How Duke Energy is optimizing its grid to handle more EVs

As more customers opt for EVs, smart investments and advanced technology are readying the grid

From fleets of electric school buses to your neighbor’s new Tesla, the electric vehicle (EV) market continues to heat up. One in four new-vehicle shoppers are “very likely” to consider an EV for their next purchase, according to a J.D. Power 2023 U.S. Electric Vehicle Consideration Study.

Not only do these vehicles offer improved range, a wider selection of models and better performance from prior versions, but recent tax credits are also making EV ownership more affordable.

As manufacturers and the electrification transportation sector prepare for an influx of EVs on U.S. roadways, utilities are readying their electric grids – ensuring customers have the power needed to charge those vehicles.  

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Duke Energy is making data-driven investments to improve reliability, strengthen the grid, expand technologies and provide customers with the information they need to make smart energy choices and save money.

So, can the grid handle the predicted wave of future EVs?

The short answer is yes, said Jay Oliver, managing director of Energy Storage and Grid Development at Duke Energy. With nearly 30 years of experience in transmission, distribution planning and operations, Oliver helps shape the company’s grid readiness strategy.

“For starters, this type of strain on the grid isn’t new. These big booms in load growth have occurred before,” Oliver said. “One of the best examples – the advent of air conditioning systems – came as homes began to electrify.”

The electrification of vehicles is expected to be another big boom in energy. Over the next 15 years, Duke Energy is forecasting energy demand to grow at an average annual rate of 2.5% – about 40% of which is expected to come from greater EV adoption.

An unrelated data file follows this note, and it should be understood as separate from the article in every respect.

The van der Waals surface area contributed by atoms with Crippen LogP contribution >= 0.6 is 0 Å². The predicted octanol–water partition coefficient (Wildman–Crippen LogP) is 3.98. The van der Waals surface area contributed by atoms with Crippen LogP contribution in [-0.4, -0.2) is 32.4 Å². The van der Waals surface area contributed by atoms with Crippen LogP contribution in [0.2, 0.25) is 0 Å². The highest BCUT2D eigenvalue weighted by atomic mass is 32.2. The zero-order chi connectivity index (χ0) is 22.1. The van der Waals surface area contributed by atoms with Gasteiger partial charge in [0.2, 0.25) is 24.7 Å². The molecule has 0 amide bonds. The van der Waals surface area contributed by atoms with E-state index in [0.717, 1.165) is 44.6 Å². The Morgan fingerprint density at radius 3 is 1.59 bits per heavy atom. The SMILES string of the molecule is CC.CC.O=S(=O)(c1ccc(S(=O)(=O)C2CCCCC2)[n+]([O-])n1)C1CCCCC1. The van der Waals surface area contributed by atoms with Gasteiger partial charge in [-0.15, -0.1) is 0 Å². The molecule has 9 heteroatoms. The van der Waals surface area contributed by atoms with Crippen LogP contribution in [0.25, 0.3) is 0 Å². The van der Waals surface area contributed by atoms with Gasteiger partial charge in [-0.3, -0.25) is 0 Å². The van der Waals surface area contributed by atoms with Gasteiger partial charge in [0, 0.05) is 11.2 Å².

The best way to meet this load growth, Oliver said, is to manage the demand on the grid, avoiding energy consumption that happens all at once – in early evening, for example, when many people get home from work or school.

Through financial incentives, the company aims to shift demand on the grid to times of day when less energy is used, which is important since over 1.5 million EVs are expected to be on the road in Duke Energy’s service areas by the end of 2030.

Faster forecasting, smarter investments

Duke Energy is also focused on the bulk power system, facilities and control systems necessary to operate the interconnected electric energy transmission network. In fact, the company plans to invest $75 billion over the next decade on grid modernization alone.

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Shifting electricity away from times when customer demand for energy is high – known as “managed charging” – is one of the best ways to meet load growth and manage demand on the grid.

Determining where – and how – the grid should be updated to meet the needs of customers now and decades into the future requires the ability to process the billions of data points around energy usage coming off the grid at any given time.  

To help do this, Duke Energy built a suite of more than a dozen grid-planning tools known collectively as Intelligent Grid Services. The applications fall into three major categories: data cleanup, forecasting and grid planning.

One application can project hour-by-hour needs at the circuit level for the next 11 years. Another takes those data inputs and offers a series of suggestions for grid improvements at different price points to solve for that projected load. Another application estimates how much load can be accommodated on the distribution system without impacting power quality or reliability.